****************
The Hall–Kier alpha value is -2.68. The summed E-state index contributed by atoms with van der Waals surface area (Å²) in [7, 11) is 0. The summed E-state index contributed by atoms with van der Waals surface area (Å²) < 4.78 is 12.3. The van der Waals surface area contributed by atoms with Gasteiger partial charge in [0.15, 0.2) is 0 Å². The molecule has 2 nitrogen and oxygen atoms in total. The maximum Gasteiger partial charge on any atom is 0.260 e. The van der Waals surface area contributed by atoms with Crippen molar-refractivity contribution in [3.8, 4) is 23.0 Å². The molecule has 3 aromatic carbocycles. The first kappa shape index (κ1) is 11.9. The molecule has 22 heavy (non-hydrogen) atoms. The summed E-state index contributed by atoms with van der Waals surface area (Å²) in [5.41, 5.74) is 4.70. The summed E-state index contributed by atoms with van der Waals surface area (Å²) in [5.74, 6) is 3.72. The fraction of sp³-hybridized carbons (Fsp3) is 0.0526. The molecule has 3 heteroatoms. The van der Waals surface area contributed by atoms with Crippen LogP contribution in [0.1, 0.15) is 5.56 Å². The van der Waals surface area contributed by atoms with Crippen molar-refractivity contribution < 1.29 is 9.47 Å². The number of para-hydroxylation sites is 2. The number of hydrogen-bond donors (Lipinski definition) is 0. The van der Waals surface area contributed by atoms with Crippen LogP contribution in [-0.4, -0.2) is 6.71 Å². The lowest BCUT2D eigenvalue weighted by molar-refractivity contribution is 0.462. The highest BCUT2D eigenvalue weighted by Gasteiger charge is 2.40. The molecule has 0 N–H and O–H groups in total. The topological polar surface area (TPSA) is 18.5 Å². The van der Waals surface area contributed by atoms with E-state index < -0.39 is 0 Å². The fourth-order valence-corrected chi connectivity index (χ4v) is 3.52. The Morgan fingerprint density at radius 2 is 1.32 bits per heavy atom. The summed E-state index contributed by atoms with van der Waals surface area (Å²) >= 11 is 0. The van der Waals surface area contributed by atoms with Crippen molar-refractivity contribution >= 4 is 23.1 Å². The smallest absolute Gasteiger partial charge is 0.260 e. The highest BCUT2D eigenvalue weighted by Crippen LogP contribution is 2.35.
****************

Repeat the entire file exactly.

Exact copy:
The Hall–Kier alpha value is -2.68. The summed E-state index contributed by atoms with van der Waals surface area (Å²) in [7, 11) is 0. The summed E-state index contributed by atoms with van der Waals surface area (Å²) < 4.78 is 12.3. The van der Waals surface area contributed by atoms with Gasteiger partial charge in [0.15, 0.2) is 0 Å². The molecule has 2 nitrogen and oxygen atoms in total. The maximum Gasteiger partial charge on any atom is 0.260 e. The van der Waals surface area contributed by atoms with Crippen molar-refractivity contribution in [3.8, 4) is 23.0 Å². The molecule has 3 aromatic carbocycles. The first kappa shape index (κ1) is 11.9. The molecule has 22 heavy (non-hydrogen) atoms. The summed E-state index contributed by atoms with van der Waals surface area (Å²) in [5.41, 5.74) is 4.70. The summed E-state index contributed by atoms with van der Waals surface area (Å²) in [5.74, 6) is 3.72. The fraction of sp³-hybridized carbons (Fsp3) is 0.0526. The molecule has 3 heteroatoms. The van der Waals surface area contributed by atoms with Crippen LogP contribution in [0.1, 0.15) is 5.56 Å². The van der Waals surface area contributed by atoms with Crippen molar-refractivity contribution < 1.29 is 9.47 Å². The number of para-hydroxylation sites is 2. The number of hydrogen-bond donors (Lipinski definition) is 0. The van der Waals surface area contributed by atoms with Crippen LogP contribution in [-0.4, -0.2) is 6.71 Å². The lowest BCUT2D eigenvalue weighted by molar-refractivity contribution is 0.462. The highest BCUT2D eigenvalue weighted by Gasteiger charge is 2.40. The molecule has 0 N–H and O–H groups in total. The topological polar surface area (TPSA) is 18.5 Å². The van der Waals surface area contributed by atoms with E-state index < -0.39 is 0 Å². The fourth-order valence-corrected chi connectivity index (χ4v) is 3.52. The Morgan fingerprint density at radius 2 is 1.32 bits per heavy atom. The summed E-state index contributed by atoms with van der Waals surface area (Å²) >= 11 is 0. The van der Waals surface area contributed by atoms with Crippen molar-refractivity contribution >= 4 is 23.1 Å². The smallest absolute Gasteiger partial charge is 0.260 e. The highest BCUT2D eigenvalue weighted by Crippen LogP contribution is 2.35.